In two important articles, Thomas Hurka applies his recursive account of value to virtue. Hurka’s contention is that being virtuous is merely a matter of having the proper pro-attitude toward what is objectively good. Hurka argues that the recursive framework honors much of our traditional conception of virtue, and even if it does not capture everything involved in virtue, it “describes at least part of what virtue involves.” I argue that the recursive account of virtue is not a partial description of traditional virtue, however, but a reconception of virtue. Accepting the recursive account would require abandoning the most distinctive elements of traditional virtue ethics.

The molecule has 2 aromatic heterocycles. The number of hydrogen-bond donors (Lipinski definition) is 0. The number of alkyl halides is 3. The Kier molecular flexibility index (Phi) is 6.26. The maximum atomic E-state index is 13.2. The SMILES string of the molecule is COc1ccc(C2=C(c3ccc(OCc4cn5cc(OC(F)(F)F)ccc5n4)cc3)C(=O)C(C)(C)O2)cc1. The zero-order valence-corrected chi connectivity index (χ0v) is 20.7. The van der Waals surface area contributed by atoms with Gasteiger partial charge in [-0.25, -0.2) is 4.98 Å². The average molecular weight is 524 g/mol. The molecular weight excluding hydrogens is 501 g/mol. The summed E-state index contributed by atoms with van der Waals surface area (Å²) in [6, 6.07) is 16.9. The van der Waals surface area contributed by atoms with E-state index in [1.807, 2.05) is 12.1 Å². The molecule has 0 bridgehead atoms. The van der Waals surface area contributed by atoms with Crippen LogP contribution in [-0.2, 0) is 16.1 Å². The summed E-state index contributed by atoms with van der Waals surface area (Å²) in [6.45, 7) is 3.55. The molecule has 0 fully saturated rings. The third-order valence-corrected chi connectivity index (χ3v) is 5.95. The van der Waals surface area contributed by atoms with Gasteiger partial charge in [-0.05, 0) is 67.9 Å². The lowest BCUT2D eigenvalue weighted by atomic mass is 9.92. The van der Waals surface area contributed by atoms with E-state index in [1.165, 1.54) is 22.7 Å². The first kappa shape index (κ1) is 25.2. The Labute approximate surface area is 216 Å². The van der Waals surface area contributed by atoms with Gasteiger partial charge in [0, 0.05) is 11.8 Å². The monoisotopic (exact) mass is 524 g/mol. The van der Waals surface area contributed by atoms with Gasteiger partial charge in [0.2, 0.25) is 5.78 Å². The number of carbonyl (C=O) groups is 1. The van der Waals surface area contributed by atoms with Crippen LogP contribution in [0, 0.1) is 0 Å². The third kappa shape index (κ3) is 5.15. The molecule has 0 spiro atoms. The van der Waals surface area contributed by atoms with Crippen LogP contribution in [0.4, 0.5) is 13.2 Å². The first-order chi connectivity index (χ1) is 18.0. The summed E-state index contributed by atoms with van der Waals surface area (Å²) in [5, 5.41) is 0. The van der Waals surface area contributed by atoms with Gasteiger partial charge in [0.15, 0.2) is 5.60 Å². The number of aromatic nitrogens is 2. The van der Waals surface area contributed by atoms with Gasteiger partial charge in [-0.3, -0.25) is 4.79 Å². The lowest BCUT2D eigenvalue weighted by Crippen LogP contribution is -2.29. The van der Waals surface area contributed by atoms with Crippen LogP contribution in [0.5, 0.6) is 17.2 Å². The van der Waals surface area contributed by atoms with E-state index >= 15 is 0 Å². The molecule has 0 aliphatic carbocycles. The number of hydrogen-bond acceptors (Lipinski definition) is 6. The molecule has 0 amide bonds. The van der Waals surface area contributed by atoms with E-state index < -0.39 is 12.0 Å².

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pp. 83-92
Launched on MUSE
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